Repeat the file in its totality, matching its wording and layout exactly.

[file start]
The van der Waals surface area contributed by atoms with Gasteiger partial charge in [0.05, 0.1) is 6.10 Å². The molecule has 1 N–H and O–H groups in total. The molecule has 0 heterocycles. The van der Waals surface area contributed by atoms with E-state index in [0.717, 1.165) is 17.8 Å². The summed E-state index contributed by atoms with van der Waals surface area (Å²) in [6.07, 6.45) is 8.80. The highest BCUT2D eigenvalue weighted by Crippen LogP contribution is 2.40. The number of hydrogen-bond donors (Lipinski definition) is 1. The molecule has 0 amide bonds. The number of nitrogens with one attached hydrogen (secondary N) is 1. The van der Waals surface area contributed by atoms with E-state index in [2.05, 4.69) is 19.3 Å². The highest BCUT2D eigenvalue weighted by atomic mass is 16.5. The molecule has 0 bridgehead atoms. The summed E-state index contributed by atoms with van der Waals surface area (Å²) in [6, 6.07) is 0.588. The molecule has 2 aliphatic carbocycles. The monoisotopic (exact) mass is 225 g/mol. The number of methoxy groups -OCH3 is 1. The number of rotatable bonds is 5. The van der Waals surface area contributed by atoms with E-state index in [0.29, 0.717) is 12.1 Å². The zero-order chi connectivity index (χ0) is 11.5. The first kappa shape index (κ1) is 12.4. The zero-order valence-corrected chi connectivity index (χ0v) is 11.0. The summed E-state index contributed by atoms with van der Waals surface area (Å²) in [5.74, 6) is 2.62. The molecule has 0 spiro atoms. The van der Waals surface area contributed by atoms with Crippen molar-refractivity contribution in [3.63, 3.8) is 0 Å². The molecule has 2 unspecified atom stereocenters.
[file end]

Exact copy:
The van der Waals surface area contributed by atoms with Gasteiger partial charge in [0.05, 0.1) is 6.10 Å². The molecule has 1 N–H and O–H groups in total. The molecule has 0 heterocycles. The van der Waals surface area contributed by atoms with E-state index in [0.717, 1.165) is 17.8 Å². The summed E-state index contributed by atoms with van der Waals surface area (Å²) in [6.07, 6.45) is 8.80. The highest BCUT2D eigenvalue weighted by Crippen LogP contribution is 2.40. The number of hydrogen-bond donors (Lipinski definition) is 1. The molecule has 0 amide bonds. The number of nitrogens with one attached hydrogen (secondary N) is 1. The van der Waals surface area contributed by atoms with E-state index in [2.05, 4.69) is 19.3 Å². The highest BCUT2D eigenvalue weighted by atomic mass is 16.5. The molecule has 0 bridgehead atoms. The summed E-state index contributed by atoms with van der Waals surface area (Å²) in [6, 6.07) is 0.588. The molecule has 2 aliphatic carbocycles. The monoisotopic (exact) mass is 225 g/mol. The number of methoxy groups -OCH3 is 1. The number of rotatable bonds is 5. The van der Waals surface area contributed by atoms with E-state index in [0.29, 0.717) is 12.1 Å². The zero-order chi connectivity index (χ0) is 11.5. The first kappa shape index (κ1) is 12.4. The zero-order valence-corrected chi connectivity index (χ0v) is 11.0. The summed E-state index contributed by atoms with van der Waals surface area (Å²) in [5.74, 6) is 2.62. The molecule has 0 spiro atoms. The van der Waals surface area contributed by atoms with Crippen molar-refractivity contribution in [3.63, 3.8) is 0 Å². The molecule has 2 unspecified atom stereocenters.